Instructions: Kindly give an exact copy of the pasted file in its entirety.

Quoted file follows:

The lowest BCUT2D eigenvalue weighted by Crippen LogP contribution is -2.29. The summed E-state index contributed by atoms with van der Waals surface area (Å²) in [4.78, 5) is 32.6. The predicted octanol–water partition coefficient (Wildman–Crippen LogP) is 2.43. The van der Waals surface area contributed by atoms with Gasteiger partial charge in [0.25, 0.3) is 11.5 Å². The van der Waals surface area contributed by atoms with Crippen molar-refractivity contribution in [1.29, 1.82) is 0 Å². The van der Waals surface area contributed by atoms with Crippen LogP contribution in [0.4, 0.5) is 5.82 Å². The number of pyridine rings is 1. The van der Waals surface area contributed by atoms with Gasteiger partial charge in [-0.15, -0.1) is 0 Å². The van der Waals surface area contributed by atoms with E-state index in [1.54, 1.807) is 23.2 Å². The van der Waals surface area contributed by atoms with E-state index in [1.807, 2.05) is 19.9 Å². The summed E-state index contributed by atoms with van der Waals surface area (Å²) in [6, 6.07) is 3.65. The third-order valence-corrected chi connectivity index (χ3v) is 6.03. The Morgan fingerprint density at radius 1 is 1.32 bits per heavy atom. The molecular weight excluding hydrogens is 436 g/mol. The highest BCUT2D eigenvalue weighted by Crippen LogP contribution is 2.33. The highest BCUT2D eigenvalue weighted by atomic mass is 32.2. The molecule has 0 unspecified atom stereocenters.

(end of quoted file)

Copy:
The lowest BCUT2D eigenvalue weighted by Crippen LogP contribution is -2.29. The summed E-state index contributed by atoms with van der Waals surface area (Å²) in [4.78, 5) is 32.6. The predicted octanol–water partition coefficient (Wildman–Crippen LogP) is 2.43. The van der Waals surface area contributed by atoms with Gasteiger partial charge in [0.25, 0.3) is 11.5 Å². The van der Waals surface area contributed by atoms with Crippen molar-refractivity contribution in [1.29, 1.82) is 0 Å². The van der Waals surface area contributed by atoms with Crippen LogP contribution in [0.4, 0.5) is 5.82 Å². The number of pyridine rings is 1. The van der Waals surface area contributed by atoms with Gasteiger partial charge in [-0.15, -0.1) is 0 Å². The van der Waals surface area contributed by atoms with E-state index in [1.54, 1.807) is 23.2 Å². The van der Waals surface area contributed by atoms with E-state index in [1.807, 2.05) is 19.9 Å². The summed E-state index contributed by atoms with van der Waals surface area (Å²) in [6, 6.07) is 3.65. The third-order valence-corrected chi connectivity index (χ3v) is 6.03. The Morgan fingerprint density at radius 1 is 1.32 bits per heavy atom. The molecular weight excluding hydrogens is 436 g/mol. The highest BCUT2D eigenvalue weighted by Crippen LogP contribution is 2.33. The highest BCUT2D eigenvalue weighted by atomic mass is 32.2. The molecule has 0 unspecified atom stereocenters.